Google Books, HathiTrust, and Our Contribution to the Collective Collection

The record for a HathiTrust text displayed in QuickSearch.

As you may have read in the Cabinet minutes, the Libraries recently formalized our commitment to participate in the Google Books Library Project. With the goal “to create a comprehensive, searchable, virtual card catalog of all books in all languages,” this partnership between Google and dozens of libraries worldwide—including those of the BTAA, which signed an agreement to participate in 2007—has digitized millions of books and made them searchable through the Google Books platform.

In addition to improving Google’s search, the books scanned through the Google Books Library Project are deposited into the HathiTrust Digital Library. The BTAA and University of California system were instrumental in setting up HathiTrust, a community-owned partnership developed to “be a vital catalyst for emerging forms of research, teaching, and learning that engage the scholarly and cultural record.” We already benefit greatly from the services of HathiTrust, which include preservation of the scanned versions of the content, access to research tools such as textual analysis, and books for people with print disabilities. Moreover, full-text content from HathiTrust is discoverable in QuickSearch, adding to the amount of resources our users have access to at the click of a button.

Though our work on this project is really just beginning, it has already been months in the making. Last spring, we worked with Google to go through a test run of their digitization process, from the identification of books in our collection to the review of the final, scanned versions. Now that we’re moving forward, a Librarieswide team has been formed to carry out the project with Joann Parrone acting as the central coordinator. This group had its kick-off meeting last month and is already working to comb through the candidate list provided by Google, which amounts to nearly 170,000 unique items. Each needs to be reviewed for eligibility, taking into consideration size, condition, and a variety of other factors.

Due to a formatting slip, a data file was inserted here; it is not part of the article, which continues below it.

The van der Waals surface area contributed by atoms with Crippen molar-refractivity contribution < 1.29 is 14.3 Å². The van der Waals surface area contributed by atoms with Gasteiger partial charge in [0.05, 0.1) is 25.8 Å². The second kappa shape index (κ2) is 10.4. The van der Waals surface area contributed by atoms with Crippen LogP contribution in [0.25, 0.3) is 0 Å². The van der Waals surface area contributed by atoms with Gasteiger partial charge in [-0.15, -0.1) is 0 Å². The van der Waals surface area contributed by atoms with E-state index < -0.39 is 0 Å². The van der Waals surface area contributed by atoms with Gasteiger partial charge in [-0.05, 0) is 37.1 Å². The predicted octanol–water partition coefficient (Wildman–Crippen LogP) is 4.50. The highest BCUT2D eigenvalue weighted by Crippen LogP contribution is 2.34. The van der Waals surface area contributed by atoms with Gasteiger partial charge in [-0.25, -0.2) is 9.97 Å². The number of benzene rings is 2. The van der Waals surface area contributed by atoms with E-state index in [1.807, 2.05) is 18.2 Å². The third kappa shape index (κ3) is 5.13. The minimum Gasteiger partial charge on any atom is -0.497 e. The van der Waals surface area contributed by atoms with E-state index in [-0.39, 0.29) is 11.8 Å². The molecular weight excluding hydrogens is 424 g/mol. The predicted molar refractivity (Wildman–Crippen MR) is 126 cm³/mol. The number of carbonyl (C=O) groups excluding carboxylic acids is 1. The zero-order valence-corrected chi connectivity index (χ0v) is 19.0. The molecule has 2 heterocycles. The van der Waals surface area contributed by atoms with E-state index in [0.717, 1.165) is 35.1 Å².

And this is all just the tip of the iceberg. This project will call upon many of us throughout its lifecycle, from the selection of materials, to packing and staging, to coordinating checkout policies while the books are away being scanned. But this this is an important undertaking and a great opportunity for us to further our contribution to the collective collection, advancing the elements of our mission to accelerate discovery, illuminate understanding, and contribute to the public good.

In their new report on operationalizing the BTAA collective collection, Lorcan Dempsey and his colleagues write that “effective collaboration, the provision of shared infrastructure, and operational sustainability are all now central issues for libraries and the institutions of which they are a part.” Contributing to initiatives like the Google Books Library Project and the HathiTrust Digital Library is one of the many ways we can embrace this spirit of collaboration and ensure that we maximize the impact of our collections—not just in the here and now, but around the world, and for generations to come.

Krisellen Maloney